HeadLine: STORM OF THE CENTURY: NO-GO ON ALL ROUTES
The Mirror, 31/10/2000, p5
by Jane Kerr, Paul Byrne, Bill Daniels, Jeremy Armstrong, Geoff
Lakeman, Alex Williams, Aidan McGurran,
Lucy Rock, Shaun Milne, Alistair Clay and Suzy Jagger
THE storms brought transport chaos as travellers by rail, road, sea and
air faced huge disruption.
More than half the train network was badly affected. Railtrack said it
was worse than the 1987 hurricane, where the South bore the brunt.
Fallen trees, flooding and toppled power lines combined to cause havoc.
About 1,000 trees were cleared from Southern Region lines.
Engineers in the West Midlands fought to clear routes, the Heathrow
Express from Paddington was halted and overground Tube lines hit.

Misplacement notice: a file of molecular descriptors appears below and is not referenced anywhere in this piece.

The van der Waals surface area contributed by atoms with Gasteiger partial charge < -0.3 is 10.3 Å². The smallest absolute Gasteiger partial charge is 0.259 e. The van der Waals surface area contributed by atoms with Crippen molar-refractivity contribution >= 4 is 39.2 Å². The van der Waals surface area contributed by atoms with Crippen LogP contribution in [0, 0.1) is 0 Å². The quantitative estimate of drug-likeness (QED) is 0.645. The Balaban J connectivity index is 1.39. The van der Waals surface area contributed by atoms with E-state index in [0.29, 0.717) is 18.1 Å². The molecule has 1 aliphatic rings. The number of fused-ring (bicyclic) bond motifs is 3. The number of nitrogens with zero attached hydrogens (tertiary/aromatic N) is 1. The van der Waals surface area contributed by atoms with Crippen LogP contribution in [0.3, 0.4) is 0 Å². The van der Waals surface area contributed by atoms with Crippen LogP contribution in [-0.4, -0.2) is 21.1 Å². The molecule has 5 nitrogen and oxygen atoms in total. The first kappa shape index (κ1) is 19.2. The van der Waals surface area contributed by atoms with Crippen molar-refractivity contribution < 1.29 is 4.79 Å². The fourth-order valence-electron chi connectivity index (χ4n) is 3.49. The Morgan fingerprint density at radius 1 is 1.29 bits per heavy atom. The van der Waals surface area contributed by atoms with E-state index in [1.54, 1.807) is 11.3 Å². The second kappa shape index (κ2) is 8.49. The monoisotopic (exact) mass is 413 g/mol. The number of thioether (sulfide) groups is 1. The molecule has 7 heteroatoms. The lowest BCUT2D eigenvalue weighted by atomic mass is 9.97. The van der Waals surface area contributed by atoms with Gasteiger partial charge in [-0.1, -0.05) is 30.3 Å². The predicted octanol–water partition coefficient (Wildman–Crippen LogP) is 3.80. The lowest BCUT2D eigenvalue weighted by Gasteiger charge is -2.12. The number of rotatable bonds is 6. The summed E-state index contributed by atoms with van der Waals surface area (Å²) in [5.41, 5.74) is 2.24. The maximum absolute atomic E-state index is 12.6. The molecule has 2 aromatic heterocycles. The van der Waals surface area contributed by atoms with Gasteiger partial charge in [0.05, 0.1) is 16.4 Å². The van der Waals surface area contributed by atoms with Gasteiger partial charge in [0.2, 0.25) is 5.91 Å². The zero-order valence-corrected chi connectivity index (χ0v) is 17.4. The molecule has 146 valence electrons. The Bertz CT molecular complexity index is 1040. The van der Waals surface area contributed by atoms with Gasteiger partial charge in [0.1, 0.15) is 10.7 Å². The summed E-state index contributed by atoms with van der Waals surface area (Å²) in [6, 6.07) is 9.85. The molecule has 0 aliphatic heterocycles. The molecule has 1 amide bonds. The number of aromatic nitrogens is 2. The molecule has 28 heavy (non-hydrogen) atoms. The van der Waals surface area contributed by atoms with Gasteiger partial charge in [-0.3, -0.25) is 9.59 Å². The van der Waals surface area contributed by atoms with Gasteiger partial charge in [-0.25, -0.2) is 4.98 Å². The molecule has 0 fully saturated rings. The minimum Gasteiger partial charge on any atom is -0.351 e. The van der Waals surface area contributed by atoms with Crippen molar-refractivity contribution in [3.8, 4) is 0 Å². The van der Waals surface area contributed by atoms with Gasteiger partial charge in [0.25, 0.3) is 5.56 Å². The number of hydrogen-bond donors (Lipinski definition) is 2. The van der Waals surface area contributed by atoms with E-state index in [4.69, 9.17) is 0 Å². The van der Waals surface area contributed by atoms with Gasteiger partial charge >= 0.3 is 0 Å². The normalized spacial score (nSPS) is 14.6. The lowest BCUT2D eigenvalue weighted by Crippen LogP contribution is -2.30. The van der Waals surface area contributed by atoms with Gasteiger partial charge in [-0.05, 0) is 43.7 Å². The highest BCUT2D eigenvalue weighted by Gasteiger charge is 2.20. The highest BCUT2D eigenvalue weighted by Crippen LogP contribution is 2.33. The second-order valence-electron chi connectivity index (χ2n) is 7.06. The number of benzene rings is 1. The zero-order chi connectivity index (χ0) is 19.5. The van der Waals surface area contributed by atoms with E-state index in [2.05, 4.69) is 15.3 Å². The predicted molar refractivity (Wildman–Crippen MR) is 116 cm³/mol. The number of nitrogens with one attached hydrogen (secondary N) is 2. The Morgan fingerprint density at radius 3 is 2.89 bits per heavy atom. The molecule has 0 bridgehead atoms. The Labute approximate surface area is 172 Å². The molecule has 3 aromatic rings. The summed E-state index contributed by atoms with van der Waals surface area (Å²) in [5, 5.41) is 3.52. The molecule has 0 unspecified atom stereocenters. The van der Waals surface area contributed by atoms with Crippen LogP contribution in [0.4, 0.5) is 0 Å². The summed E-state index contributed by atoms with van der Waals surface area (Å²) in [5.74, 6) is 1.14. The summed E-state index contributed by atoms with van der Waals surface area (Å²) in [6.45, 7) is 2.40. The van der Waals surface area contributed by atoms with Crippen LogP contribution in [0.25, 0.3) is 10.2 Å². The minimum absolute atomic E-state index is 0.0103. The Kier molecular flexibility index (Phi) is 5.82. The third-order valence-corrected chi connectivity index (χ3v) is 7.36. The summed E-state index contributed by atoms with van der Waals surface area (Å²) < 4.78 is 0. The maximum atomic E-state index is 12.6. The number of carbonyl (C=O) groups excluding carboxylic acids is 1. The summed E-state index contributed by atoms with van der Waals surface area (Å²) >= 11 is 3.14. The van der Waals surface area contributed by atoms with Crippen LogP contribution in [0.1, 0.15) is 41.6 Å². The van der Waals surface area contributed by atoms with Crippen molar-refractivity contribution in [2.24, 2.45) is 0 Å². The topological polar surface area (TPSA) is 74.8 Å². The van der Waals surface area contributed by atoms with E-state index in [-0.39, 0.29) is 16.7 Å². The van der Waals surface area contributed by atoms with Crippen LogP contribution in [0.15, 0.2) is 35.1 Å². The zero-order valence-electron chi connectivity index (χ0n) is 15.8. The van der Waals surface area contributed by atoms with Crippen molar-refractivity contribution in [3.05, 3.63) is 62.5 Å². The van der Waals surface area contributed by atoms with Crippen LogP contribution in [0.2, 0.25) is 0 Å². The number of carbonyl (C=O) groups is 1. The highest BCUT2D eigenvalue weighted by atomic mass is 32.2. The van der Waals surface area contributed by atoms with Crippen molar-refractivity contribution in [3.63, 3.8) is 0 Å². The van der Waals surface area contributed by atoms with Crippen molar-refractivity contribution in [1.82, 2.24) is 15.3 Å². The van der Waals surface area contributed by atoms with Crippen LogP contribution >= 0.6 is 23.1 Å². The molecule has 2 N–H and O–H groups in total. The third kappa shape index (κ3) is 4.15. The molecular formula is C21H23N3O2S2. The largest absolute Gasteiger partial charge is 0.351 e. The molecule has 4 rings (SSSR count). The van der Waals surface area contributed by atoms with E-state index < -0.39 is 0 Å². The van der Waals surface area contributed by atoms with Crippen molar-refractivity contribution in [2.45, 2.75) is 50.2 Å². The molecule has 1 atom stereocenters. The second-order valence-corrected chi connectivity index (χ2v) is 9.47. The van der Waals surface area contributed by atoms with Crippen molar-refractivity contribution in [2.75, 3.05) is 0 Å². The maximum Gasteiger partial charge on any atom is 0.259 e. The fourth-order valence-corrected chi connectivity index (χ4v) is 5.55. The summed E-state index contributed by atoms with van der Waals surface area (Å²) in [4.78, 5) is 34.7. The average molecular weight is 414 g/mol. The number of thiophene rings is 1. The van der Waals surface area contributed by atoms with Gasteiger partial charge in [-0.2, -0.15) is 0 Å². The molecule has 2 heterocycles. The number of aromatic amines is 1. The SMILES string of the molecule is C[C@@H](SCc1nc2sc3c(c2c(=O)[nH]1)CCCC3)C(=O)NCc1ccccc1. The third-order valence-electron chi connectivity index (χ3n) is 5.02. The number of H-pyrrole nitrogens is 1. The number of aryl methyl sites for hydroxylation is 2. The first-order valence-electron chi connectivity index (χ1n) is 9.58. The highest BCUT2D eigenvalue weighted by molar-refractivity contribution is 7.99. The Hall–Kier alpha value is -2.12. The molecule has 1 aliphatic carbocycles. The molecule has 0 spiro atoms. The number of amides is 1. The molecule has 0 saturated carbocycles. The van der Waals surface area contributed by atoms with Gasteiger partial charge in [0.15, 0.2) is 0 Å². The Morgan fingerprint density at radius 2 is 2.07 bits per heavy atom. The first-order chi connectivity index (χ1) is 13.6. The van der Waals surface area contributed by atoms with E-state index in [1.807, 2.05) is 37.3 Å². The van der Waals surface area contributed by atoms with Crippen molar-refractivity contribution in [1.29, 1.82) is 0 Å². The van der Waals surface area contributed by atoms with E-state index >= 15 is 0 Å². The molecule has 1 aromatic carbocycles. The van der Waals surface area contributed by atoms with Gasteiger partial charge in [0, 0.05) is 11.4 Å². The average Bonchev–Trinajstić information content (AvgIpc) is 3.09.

Obstacles blown on to tracks included a warehouse roof, a Portakabin
and a garden shed.
Large areas of London’s M25 were shut, long delays came on parts of the
M1 and 10 major routes were closed in Yorkshire and the North East.
Six thousand people on six ferries from Calais were stranded off Kent
as Dover port shut down. About 1,700 spent almost 20 hours on one
A third of BA’s short-haul trips from Heathrow and Gatwick were off.
* THE storms and torrential rain made this the wettest October since
1987, forecasters said yesterday.
More than 50mm (1.97ins) of rain fell in some parts of the South this
week, increasing the total across England and Wales this month to 147mm
Highest wind speed yesterday was the 98mph recorded in the Mumbles,
* THE London Eye was closed yesterday after the storm smashed glass in
six of its 32 capsules.
The damaged cars were at the top of the 450ft wheel at the time of the
most severe winds yesterday morning.
Trips were suspended and the structure “locked off” .
Last night a spokes-man said: “We hope to re-open tomorrow. We have a
policy that if winds go over 20mph we don’t open.”
Categories: Daily Mirror articles